When the AG proxy needs to execute a locally enabled policy (Identity Injection, Form Fill, or Authorization) the following steps are executed
If the ESP does not have the information cached, it will query the authoritative ESP (the AG ESP that was originally involved in authenticating the user and so establishing the user session). If this is NOT a clustered environment, then this step is omitted. This query of the authoritative ESP involves:
As with the ESP communication above, this latter step is omitted if not in a clustered environment.
As can be seen, the overhead (especially in clustered environments) of constantly communicating over the SOAP back channel during authentication and policy evaluation can have a major impact on performance.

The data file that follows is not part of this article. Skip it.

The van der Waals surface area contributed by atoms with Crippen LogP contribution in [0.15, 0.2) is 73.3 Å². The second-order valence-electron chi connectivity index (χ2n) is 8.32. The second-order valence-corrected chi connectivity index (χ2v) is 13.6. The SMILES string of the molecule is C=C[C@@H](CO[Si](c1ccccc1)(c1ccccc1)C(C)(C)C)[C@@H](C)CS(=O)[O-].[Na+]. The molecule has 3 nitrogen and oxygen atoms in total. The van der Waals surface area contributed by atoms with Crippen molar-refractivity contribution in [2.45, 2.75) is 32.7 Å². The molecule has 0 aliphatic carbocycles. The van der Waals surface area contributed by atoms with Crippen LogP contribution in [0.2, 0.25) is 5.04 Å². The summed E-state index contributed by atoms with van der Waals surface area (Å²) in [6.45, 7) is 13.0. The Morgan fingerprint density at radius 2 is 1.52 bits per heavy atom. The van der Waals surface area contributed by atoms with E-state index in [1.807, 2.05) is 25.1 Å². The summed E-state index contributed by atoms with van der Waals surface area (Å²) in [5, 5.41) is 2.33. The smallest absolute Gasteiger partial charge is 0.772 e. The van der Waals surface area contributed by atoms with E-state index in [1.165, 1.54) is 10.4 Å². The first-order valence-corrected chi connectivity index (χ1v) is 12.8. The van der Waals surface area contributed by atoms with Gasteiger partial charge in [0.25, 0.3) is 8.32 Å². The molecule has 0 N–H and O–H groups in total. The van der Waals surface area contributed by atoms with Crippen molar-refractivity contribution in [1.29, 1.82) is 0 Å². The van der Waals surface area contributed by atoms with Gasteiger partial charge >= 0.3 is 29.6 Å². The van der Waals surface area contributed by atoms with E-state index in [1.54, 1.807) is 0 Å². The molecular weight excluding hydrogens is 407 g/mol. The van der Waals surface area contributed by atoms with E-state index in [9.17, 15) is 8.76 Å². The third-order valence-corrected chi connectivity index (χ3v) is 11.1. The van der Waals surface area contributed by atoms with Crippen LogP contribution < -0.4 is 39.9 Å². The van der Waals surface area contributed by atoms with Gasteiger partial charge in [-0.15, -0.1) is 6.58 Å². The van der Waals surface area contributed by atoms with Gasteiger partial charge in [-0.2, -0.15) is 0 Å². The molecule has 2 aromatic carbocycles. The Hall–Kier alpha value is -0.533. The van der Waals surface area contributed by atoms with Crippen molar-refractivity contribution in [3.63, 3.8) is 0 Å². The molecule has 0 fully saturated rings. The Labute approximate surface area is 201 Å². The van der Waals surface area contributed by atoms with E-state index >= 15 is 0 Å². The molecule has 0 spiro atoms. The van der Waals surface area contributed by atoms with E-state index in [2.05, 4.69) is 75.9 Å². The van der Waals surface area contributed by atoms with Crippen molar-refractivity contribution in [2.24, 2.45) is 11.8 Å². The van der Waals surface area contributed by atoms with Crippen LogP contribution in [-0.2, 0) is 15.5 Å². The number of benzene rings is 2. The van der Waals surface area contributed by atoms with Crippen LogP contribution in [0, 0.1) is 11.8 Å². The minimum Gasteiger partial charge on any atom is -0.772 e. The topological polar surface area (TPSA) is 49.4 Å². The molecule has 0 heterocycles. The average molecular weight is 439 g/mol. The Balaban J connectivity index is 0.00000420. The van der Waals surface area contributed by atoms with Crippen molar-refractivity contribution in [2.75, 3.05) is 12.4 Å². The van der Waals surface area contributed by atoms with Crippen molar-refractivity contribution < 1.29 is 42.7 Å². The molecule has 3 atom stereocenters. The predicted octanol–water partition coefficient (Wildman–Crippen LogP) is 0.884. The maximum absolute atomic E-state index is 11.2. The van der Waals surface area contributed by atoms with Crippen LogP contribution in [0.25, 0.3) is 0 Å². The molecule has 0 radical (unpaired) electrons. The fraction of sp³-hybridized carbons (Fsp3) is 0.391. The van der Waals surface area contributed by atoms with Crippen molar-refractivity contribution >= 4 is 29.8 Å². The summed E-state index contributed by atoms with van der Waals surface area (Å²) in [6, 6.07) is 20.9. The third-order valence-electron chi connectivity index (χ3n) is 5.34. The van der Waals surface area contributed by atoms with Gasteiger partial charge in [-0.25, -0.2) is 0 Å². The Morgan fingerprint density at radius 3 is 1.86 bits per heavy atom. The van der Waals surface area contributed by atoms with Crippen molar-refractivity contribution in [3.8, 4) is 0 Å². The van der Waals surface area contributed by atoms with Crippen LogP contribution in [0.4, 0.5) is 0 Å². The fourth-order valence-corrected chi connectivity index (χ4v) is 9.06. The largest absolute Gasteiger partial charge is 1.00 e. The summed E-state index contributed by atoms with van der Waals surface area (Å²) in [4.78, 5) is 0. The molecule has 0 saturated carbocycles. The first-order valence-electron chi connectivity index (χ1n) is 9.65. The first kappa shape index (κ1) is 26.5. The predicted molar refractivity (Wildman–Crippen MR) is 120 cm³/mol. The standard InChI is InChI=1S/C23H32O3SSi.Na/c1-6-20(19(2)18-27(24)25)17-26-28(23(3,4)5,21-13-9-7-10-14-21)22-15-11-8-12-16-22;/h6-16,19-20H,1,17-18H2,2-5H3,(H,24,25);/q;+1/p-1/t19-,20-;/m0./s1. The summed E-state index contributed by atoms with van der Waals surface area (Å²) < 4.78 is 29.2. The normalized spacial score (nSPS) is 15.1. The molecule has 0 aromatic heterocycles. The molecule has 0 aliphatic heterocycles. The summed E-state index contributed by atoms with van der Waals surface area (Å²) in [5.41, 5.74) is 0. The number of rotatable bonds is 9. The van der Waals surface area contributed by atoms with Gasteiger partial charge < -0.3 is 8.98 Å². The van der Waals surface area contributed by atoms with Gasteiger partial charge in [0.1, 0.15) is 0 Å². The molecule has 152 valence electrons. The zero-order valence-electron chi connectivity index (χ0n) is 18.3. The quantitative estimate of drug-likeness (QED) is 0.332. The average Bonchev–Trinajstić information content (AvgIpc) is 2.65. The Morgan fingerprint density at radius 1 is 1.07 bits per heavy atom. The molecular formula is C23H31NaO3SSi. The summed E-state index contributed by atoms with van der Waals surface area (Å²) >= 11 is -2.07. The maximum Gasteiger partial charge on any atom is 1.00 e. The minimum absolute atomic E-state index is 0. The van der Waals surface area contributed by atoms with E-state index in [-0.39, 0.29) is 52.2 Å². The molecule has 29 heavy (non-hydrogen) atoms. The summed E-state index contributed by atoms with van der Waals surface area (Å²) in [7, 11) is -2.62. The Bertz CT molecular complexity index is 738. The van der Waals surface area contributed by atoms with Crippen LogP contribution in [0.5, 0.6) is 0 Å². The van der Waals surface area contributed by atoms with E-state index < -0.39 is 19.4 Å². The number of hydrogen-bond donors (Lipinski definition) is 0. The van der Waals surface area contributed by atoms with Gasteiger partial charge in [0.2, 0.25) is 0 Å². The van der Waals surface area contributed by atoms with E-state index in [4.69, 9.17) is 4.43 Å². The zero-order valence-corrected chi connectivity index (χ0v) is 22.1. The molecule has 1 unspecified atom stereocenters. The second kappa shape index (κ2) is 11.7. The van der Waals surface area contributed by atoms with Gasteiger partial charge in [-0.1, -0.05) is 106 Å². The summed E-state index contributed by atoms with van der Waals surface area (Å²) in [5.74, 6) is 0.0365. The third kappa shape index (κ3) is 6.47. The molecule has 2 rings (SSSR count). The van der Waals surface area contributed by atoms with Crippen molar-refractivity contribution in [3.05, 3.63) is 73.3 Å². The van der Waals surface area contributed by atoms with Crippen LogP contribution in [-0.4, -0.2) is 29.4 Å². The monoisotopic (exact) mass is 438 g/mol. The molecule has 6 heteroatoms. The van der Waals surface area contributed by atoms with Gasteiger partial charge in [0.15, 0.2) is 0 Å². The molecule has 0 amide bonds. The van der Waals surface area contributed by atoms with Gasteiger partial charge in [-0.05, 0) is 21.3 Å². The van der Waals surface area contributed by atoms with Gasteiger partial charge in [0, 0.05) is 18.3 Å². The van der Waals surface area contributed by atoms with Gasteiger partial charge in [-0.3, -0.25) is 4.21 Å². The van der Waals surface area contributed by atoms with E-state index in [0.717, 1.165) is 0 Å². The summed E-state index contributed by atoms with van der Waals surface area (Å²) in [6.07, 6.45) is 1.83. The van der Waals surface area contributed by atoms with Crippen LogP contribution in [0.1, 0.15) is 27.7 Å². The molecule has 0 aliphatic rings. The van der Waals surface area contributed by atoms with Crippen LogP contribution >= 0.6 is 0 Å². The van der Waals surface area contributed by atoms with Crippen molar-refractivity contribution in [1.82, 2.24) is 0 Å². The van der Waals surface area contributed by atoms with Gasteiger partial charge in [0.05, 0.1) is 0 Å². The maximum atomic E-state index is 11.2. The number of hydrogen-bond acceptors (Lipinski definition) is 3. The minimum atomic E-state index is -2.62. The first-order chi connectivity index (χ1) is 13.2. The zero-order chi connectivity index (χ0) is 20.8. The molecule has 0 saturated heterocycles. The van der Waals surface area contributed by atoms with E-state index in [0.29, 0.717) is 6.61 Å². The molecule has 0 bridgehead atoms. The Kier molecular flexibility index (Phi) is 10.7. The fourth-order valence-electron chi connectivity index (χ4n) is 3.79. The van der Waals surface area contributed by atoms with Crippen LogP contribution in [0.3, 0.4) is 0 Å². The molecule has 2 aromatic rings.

Typical issues seen in clustered environments include ESP CPU utilization going very high, Tomcat running out of threads, LDAP server overloading, data read timeout during the proxy’ing of requests to the authoritative ESP/IDS servers.
In order to mitigate such overhead, administrators should consider the benefits of identifying the attributes required by all ESP policies and including them in SAML assertions sent between the IDS and ESP at authentication time. The assertion includes authentication statements (about the subject that it is authenticating) as well as attribute statements (attributes about the user). The attributes from this attribute statement will be cached at the ESP and used locally when evaluating policies. The end result is an elimination of the requests to the IDS to retrieve user attributes required to satisfy the policy.
The following guidelines, when configured correctly, will result in a huge reduction in traffic over the SOAP back channel. This resulting traffic reduction will generate a corresponding performance increase on the AG servers.